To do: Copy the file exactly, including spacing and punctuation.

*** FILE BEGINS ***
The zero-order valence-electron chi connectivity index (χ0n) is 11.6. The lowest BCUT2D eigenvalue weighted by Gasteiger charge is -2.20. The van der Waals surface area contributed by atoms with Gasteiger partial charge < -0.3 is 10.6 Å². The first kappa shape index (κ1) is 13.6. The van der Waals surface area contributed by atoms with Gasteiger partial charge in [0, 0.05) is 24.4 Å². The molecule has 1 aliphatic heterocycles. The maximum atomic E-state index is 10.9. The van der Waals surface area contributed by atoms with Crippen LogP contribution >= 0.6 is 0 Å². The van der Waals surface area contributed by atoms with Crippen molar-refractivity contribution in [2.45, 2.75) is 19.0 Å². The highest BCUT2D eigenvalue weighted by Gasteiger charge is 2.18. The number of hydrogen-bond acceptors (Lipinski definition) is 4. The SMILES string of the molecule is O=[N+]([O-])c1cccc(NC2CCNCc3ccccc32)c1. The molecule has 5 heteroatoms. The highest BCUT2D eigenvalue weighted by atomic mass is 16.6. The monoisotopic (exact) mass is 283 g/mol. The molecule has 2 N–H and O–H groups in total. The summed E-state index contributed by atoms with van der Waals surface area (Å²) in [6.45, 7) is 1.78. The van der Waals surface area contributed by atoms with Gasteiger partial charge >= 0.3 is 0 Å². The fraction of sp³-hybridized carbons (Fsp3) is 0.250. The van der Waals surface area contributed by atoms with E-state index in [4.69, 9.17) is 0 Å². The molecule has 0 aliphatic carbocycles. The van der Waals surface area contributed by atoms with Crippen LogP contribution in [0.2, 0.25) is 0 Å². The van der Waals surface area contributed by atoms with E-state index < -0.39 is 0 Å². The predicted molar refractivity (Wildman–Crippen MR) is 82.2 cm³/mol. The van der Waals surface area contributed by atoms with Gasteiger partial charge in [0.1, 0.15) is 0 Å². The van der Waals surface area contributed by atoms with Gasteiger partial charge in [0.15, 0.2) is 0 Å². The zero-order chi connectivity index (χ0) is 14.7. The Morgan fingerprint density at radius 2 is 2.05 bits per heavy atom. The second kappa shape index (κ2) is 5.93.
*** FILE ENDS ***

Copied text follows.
The zero-order valence-electron chi connectivity index (χ0n) is 11.6. The lowest BCUT2D eigenvalue weighted by Gasteiger charge is -2.20. The van der Waals surface area contributed by atoms with Gasteiger partial charge < -0.3 is 10.6 Å². The first kappa shape index (κ1) is 13.6. The van der Waals surface area contributed by atoms with Gasteiger partial charge in [0, 0.05) is 24.4 Å². The molecule has 1 aliphatic heterocycles. The maximum atomic E-state index is 10.9. The van der Waals surface area contributed by atoms with Crippen LogP contribution >= 0.6 is 0 Å². The van der Waals surface area contributed by atoms with Crippen molar-refractivity contribution in [2.45, 2.75) is 19.0 Å². The highest BCUT2D eigenvalue weighted by Gasteiger charge is 2.18. The number of hydrogen-bond acceptors (Lipinski definition) is 4. The SMILES string of the molecule is O=[N+]([O-])c1cccc(NC2CCNCc3ccccc32)c1. The molecule has 5 heteroatoms. The highest BCUT2D eigenvalue weighted by atomic mass is 16.6. The monoisotopic (exact) mass is 283 g/mol. The molecule has 2 N–H and O–H groups in total. The summed E-state index contributed by atoms with van der Waals surface area (Å²) in [6.45, 7) is 1.78. The van der Waals surface area contributed by atoms with Gasteiger partial charge >= 0.3 is 0 Å². The fraction of sp³-hybridized carbons (Fsp3) is 0.250. The van der Waals surface area contributed by atoms with E-state index in [4.69, 9.17) is 0 Å². The molecule has 0 aliphatic carbocycles. The van der Waals surface area contributed by atoms with Crippen LogP contribution in [0.2, 0.25) is 0 Å². The van der Waals surface area contributed by atoms with E-state index < -0.39 is 0 Å². The predicted molar refractivity (Wildman–Crippen MR) is 82.2 cm³/mol. The van der Waals surface area contributed by atoms with Gasteiger partial charge in [0.1, 0.15) is 0 Å². The van der Waals surface area contributed by atoms with Gasteiger partial charge in [0.15, 0.2) is 0 Å². The zero-order chi connectivity index (χ0) is 14.7. The Morgan fingerprint density at radius 2 is 2.05 bits per heavy atom. The second kappa shape index (κ2) is 5.93.